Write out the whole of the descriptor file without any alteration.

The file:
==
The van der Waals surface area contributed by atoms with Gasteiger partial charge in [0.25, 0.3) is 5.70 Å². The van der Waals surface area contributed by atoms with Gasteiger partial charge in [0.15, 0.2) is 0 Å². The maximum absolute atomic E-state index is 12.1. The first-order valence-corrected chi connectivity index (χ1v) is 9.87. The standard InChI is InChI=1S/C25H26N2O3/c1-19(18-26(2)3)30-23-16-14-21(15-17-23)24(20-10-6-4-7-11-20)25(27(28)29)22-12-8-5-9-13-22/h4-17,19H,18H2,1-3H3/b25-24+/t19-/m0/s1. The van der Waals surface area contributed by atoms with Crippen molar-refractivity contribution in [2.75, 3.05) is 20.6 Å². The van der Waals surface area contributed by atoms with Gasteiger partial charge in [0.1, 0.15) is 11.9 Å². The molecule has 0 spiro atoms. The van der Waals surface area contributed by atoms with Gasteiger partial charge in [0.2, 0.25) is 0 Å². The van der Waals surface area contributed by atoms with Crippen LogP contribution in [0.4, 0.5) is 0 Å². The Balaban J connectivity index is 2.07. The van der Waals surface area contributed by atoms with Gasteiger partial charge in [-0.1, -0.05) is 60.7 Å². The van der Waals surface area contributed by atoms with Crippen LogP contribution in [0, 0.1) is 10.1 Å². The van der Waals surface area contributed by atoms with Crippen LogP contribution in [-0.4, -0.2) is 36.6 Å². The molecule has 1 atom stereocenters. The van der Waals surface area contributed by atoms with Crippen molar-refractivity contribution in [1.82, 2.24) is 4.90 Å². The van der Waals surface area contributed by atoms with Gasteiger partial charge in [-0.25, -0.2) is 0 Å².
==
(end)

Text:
The van der Waals surface area contributed by atoms with Gasteiger partial charge in [0.25, 0.3) is 5.70 Å². The van der Waals surface area contributed by atoms with Gasteiger partial charge in [0.15, 0.2) is 0 Å². The maximum absolute atomic E-state index is 12.1. The first-order valence-corrected chi connectivity index (χ1v) is 9.87. The standard InChI is InChI=1S/C25H26N2O3/c1-19(18-26(2)3)30-23-16-14-21(15-17-23)24(20-10-6-4-7-11-20)25(27(28)29)22-12-8-5-9-13-22/h4-17,19H,18H2,1-3H3/b25-24+/t19-/m0/s1. The van der Waals surface area contributed by atoms with Crippen molar-refractivity contribution in [2.75, 3.05) is 20.6 Å². The van der Waals surface area contributed by atoms with Gasteiger partial charge in [0.1, 0.15) is 11.9 Å². The molecule has 0 spiro atoms. The van der Waals surface area contributed by atoms with Gasteiger partial charge in [0.2, 0.25) is 0 Å². The van der Waals surface area contributed by atoms with Crippen LogP contribution in [0.4, 0.5) is 0 Å². The Balaban J connectivity index is 2.07. The van der Waals surface area contributed by atoms with Gasteiger partial charge in [-0.1, -0.05) is 60.7 Å². The van der Waals surface area contributed by atoms with Crippen LogP contribution in [0, 0.1) is 10.1 Å². The van der Waals surface area contributed by atoms with Crippen LogP contribution in [-0.4, -0.2) is 36.6 Å². The molecule has 1 atom stereocenters. The van der Waals surface area contributed by atoms with Crippen molar-refractivity contribution in [1.82, 2.24) is 4.90 Å². The van der Waals surface area contributed by atoms with Gasteiger partial charge in [-0.25, -0.2) is 0 Å².